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Nat Methods. 2014 Oct;11(10):1033-6. doi: 10.1038/nmeth.3069. Epub 2014 Aug 17.

Accurate de novo and transmitted indel detection in exome-capture data using microassembly.

Author information

1
1] Simons Center for Quantitative Biology, Cold Spring Harbor Laboratory, Cold Spring Harbor, New York, USA. [2] New York Genome Center, New York, USA.
2
1] Stanley Institute for Cognitive Genomics, Cold Spring Harbor Laboratory, Cold Spring Harbor, New York, USA. [2] Stony Brook University, Stony Brook, New York, USA.
3
Simons Center for Quantitative Biology, Cold Spring Harbor Laboratory, Cold Spring Harbor, New York, USA.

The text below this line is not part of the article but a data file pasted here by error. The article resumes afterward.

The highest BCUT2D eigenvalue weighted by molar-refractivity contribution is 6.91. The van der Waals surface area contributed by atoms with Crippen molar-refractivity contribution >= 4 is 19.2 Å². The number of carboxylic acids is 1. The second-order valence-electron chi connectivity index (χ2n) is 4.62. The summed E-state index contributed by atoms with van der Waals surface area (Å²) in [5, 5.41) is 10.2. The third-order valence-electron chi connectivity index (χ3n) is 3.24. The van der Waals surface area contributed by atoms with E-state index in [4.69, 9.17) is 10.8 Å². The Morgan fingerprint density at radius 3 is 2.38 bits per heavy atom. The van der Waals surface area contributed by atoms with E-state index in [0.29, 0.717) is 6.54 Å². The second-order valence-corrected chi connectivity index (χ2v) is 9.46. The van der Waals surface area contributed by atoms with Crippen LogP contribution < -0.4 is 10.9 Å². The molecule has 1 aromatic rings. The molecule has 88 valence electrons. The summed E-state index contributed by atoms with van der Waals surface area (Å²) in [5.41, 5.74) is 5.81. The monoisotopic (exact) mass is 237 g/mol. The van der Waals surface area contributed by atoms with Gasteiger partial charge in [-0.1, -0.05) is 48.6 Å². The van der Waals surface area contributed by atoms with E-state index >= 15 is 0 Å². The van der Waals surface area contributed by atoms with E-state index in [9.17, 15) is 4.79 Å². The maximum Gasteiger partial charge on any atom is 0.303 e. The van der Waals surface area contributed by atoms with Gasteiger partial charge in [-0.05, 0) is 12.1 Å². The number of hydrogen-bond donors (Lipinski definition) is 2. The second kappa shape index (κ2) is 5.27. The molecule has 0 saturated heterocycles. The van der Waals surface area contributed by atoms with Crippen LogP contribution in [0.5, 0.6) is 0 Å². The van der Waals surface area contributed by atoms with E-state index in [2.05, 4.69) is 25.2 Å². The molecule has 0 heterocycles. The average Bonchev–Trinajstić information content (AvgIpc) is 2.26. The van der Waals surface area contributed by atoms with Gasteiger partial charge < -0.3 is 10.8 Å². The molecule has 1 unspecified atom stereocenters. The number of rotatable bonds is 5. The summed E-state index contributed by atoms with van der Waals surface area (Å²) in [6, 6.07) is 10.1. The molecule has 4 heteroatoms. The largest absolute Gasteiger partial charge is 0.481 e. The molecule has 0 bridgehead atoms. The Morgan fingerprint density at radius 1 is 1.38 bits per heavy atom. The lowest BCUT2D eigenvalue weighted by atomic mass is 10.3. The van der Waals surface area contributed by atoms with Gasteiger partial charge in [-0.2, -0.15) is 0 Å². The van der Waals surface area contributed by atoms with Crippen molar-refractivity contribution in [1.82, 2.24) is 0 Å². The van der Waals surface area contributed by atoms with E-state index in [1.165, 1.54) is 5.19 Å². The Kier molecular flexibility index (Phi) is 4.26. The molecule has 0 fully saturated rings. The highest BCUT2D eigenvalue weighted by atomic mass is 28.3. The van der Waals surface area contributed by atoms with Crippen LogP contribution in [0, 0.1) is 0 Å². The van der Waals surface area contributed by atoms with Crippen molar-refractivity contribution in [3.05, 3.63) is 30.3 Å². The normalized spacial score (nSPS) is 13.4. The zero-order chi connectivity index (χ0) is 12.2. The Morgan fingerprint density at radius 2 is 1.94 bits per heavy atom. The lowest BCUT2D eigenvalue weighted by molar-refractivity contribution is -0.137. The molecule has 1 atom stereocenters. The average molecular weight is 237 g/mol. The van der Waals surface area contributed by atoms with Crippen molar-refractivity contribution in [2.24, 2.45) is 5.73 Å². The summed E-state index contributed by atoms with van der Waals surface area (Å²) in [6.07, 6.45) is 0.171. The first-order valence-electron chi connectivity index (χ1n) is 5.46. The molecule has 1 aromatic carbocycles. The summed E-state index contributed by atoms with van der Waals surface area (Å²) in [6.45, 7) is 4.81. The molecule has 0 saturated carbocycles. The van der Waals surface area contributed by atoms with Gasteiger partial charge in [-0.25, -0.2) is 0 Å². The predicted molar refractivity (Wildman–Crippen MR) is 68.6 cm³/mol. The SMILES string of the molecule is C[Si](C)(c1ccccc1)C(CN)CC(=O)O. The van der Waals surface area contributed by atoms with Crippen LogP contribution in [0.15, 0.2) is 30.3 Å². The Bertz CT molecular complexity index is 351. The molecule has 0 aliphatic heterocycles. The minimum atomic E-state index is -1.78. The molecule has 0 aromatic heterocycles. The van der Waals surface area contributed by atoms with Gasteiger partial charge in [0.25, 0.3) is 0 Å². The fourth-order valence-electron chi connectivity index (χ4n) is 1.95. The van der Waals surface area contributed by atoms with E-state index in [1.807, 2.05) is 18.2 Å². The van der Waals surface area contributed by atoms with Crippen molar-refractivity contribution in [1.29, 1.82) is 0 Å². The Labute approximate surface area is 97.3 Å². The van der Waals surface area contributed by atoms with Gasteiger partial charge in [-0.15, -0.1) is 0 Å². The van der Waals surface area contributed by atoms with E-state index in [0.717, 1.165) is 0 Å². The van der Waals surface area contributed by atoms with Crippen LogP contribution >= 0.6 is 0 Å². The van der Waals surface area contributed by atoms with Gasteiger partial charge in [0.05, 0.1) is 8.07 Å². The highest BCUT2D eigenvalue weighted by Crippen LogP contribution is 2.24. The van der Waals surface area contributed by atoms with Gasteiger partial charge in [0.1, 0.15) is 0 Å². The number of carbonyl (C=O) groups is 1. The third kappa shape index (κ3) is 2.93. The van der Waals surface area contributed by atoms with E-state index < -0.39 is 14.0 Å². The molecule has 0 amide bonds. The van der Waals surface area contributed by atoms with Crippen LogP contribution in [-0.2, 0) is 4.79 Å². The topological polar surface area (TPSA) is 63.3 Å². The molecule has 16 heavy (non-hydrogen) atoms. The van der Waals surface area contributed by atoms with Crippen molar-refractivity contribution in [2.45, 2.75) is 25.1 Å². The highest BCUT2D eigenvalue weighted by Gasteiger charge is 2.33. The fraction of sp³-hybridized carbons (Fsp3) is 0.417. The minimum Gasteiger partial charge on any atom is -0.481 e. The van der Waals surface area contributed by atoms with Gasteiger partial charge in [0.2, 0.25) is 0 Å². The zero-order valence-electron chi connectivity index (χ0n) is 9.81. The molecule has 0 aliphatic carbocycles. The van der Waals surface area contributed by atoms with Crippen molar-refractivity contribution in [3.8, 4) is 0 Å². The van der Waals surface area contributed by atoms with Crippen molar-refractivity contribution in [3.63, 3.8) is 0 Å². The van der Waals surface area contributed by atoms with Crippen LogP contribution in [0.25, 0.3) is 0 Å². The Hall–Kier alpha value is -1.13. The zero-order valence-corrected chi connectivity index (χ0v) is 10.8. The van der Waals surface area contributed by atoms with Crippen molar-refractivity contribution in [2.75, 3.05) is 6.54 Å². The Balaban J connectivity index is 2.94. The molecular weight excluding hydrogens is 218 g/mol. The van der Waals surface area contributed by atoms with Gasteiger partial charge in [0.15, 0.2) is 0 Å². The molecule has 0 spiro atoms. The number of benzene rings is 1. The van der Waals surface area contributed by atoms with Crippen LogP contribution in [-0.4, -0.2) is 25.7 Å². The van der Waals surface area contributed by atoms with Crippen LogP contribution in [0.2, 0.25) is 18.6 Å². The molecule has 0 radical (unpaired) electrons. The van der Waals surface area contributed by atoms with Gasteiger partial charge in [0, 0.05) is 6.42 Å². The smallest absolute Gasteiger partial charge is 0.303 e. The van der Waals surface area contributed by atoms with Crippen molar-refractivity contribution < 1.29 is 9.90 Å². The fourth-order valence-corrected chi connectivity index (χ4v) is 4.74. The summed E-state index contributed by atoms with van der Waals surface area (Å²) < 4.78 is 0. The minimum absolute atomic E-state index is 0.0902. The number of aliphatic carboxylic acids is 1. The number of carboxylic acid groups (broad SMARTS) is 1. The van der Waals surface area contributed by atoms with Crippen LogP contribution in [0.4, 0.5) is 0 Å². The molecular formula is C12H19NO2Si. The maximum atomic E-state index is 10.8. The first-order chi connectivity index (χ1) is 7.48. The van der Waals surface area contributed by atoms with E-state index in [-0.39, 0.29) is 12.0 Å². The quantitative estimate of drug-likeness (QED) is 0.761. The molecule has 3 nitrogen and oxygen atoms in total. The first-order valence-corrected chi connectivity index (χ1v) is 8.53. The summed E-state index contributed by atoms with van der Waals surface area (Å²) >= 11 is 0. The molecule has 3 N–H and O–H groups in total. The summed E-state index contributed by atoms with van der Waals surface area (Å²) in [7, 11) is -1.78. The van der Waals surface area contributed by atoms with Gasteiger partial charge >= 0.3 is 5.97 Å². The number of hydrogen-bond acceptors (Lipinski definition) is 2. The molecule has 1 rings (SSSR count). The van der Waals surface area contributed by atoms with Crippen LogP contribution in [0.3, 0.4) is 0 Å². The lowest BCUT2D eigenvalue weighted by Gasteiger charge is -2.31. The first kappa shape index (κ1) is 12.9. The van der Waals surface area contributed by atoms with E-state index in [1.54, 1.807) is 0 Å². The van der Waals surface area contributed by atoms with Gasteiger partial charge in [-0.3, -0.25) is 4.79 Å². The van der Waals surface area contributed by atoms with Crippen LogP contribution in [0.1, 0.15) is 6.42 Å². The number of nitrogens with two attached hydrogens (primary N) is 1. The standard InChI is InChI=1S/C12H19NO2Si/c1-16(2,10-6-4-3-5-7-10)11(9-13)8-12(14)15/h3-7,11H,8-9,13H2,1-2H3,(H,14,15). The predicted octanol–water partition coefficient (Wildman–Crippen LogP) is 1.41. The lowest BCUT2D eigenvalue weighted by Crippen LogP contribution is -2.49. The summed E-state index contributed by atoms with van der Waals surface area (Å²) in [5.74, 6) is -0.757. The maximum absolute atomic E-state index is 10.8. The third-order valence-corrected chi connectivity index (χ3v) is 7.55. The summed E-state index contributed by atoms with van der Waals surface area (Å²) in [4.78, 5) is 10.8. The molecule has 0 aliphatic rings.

Abstract

We present an open-source algorithm, Scalpel (http://scalpel.sourceforge.net/), which combines mapping and assembly for sensitive and specific discovery of insertions and deletions (indels) in exome-capture data. A detailed repeat analysis coupled with a self-tuning k-mer strategy allows Scalpel to outperform other state-of-the-art approaches for indel discovery, particularly in regions containing near-perfect repeats. We analyzed 593 families from the Simons Simplex Collection and demonstrated Scalpel's power to detect long (≥30 bp) transmitted events and enrichment for de novo likely gene-disrupting indels in autistic children.

PMID:
25128977
PMCID:
PMC4180789
DOI:
10.1038/nmeth.3069
[Indexed for MEDLINE]
Free PMC Article

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